The legislation, which ends the supremacy of EU law over British legislation and repeals the bill that took the country into the bloc, will “maximise continuity” on the day of UK’s departure “where it is practical and sensible”, according to the Government.
EU laws will be converted into domestic law, allowing the Government to decide which rules and regulations it wants to keep post-Brexit.
The Government hopes the bill will give confidence to businesses, workers and consumers that they will not face unexpected changes on the day of Brexit.
But the first battle lines over the key piece of legislation have already been drawn.
Labour has previously said it will vote against the bill if the European Charter of Fundamental Rights is not incorporated into British law, and the Government has now confirmed it will be ditched.
It is the first of many fierce battlegrounds on the legislation, which was formally called the European Union (Withdrawal) Bill.
Liberal Democrat leader Tim Farron has warned ministers they face “hell” as they try to get the bill through the Houses of Commons and Lords.
The Prime Minister and Brexit Secretary David Davis have called on parties to work together to ensure the bill goes through Parliament.
But Mrs May’s minority government has put itself on collision course with Labour, with Jeremy Corbyn’s party making the charter a “red line” for its support of the bill.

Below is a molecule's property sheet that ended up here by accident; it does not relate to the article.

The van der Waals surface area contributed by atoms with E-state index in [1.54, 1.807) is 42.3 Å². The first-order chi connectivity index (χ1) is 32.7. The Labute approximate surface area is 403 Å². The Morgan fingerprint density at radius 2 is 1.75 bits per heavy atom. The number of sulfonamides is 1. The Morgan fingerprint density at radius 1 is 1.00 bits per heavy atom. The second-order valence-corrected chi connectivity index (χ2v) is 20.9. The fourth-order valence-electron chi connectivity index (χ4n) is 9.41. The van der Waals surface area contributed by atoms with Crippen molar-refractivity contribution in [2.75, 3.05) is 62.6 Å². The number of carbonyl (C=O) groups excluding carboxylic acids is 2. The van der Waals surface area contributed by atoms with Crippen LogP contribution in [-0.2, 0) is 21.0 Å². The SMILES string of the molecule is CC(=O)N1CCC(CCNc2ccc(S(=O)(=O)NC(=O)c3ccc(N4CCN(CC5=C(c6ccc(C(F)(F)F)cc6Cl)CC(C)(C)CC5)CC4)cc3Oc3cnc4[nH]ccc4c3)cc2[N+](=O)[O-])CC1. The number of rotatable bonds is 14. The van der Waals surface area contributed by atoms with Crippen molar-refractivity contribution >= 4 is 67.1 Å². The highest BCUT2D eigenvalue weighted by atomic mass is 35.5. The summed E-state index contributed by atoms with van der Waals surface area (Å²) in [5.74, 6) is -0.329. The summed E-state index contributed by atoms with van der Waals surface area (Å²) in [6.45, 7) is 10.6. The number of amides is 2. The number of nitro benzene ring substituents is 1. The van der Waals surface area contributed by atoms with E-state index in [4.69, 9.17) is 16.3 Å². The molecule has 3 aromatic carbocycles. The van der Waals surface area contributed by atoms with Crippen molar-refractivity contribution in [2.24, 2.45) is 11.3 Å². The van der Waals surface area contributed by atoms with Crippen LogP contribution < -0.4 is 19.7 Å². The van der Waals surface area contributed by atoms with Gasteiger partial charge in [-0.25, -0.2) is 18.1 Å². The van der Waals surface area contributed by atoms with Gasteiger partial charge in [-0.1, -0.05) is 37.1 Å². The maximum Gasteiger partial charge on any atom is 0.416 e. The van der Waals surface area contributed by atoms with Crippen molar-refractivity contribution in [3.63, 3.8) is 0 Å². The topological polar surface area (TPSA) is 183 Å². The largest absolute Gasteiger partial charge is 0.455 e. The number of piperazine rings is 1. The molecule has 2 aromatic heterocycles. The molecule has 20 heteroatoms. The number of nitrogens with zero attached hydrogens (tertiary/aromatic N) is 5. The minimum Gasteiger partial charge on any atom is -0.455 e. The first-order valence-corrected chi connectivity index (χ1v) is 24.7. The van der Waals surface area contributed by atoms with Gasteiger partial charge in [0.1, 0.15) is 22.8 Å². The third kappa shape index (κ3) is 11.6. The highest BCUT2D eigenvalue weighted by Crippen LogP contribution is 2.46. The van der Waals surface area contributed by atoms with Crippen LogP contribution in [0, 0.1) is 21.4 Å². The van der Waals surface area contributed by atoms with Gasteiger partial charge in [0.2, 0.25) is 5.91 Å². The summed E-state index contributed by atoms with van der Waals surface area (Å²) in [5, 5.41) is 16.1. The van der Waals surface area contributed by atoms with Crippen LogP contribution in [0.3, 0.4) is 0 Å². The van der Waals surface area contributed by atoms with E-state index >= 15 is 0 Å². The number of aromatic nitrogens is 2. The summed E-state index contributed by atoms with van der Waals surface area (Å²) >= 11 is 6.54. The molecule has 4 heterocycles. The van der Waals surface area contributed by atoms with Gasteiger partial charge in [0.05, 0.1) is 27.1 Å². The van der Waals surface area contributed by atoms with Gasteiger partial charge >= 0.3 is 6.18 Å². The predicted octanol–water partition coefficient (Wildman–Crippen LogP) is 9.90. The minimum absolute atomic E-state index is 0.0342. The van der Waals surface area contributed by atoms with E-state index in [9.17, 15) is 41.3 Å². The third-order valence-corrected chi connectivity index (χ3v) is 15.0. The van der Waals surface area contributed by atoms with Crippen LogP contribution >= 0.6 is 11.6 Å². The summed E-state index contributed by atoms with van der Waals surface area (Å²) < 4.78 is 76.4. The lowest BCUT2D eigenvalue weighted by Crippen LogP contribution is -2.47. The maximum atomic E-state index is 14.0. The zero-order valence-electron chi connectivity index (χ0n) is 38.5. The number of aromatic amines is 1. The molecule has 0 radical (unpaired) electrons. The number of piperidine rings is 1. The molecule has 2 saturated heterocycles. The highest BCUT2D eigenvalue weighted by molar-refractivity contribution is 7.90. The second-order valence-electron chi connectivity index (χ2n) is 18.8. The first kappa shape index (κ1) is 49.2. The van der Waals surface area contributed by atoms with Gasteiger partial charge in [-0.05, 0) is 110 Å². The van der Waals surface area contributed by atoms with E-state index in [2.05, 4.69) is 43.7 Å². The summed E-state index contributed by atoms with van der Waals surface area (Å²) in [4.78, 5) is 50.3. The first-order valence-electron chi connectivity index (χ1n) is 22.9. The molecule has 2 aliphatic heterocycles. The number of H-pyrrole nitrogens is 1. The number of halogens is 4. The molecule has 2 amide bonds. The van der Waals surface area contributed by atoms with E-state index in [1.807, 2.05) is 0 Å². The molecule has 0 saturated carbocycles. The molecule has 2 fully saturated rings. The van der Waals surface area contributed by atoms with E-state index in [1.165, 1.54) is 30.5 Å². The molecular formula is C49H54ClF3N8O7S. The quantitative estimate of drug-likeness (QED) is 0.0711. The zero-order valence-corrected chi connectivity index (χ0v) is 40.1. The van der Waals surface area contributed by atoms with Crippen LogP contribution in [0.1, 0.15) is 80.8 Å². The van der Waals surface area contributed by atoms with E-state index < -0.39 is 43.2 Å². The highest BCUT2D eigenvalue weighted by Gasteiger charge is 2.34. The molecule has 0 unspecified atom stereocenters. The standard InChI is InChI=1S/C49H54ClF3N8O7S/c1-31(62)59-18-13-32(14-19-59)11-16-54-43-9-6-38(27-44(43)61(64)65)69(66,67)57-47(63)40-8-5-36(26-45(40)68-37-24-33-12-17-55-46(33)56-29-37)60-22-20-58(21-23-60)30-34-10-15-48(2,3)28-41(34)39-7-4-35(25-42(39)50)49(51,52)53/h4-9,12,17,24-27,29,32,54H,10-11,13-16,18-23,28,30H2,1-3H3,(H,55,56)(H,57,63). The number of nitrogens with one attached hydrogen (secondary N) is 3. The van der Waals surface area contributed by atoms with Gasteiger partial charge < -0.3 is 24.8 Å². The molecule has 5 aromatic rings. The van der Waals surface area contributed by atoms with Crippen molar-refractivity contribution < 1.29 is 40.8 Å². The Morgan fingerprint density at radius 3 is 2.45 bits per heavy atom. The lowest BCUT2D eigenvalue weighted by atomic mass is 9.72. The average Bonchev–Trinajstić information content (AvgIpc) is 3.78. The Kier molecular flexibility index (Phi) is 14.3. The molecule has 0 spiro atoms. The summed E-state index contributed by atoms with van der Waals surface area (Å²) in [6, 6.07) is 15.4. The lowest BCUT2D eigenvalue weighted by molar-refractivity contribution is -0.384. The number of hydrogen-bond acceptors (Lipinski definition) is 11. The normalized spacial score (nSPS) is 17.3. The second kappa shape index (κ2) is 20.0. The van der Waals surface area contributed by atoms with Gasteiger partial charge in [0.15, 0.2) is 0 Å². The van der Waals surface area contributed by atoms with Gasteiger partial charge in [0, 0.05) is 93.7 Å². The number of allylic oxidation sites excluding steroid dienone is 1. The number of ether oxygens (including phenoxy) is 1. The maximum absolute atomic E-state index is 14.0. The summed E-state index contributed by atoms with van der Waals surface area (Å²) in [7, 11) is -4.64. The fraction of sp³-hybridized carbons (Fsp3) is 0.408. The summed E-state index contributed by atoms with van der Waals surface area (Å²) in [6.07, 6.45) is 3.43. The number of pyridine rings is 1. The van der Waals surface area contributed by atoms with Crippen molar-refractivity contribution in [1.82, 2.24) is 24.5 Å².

Ministers are understood to believe the rights in the charter are contained in the EU rules which the legislation will convert into domestic law.
Britain will also keep its own domestic rights and protections and remain a member of the European Convention on Human Rights, leading the Government to believe leaving the charter will not have a significant effect.
But shadow Brexit secretary Sir Keir Starmer has made clear Labour would not support the Bill in its current form.
He has demanded concessions in six areas, including incorporating the charter into UK law, ensuring workers’ rights in the UK do not fall behind those in the EU, and limiting the scope of so-called “Henry VIII powers”, which could allow the Government to alter legislation without full parliamentary scrutiny.
As well as the clash on the charter, there is also likely to be a clash over the bill’s creation of the “Henry VIII powers”, which the Government insists will be limited to correct minor issues in the law.
It is understood that the number of new regulators required is estimated to be in single figures.
But 800 to 1,000 pieces of secondary legislation, known as statutory instruments, are likely to be required under the powers and given there is two-year window in which to exercise them, there are likely to be objections from MPs and peers.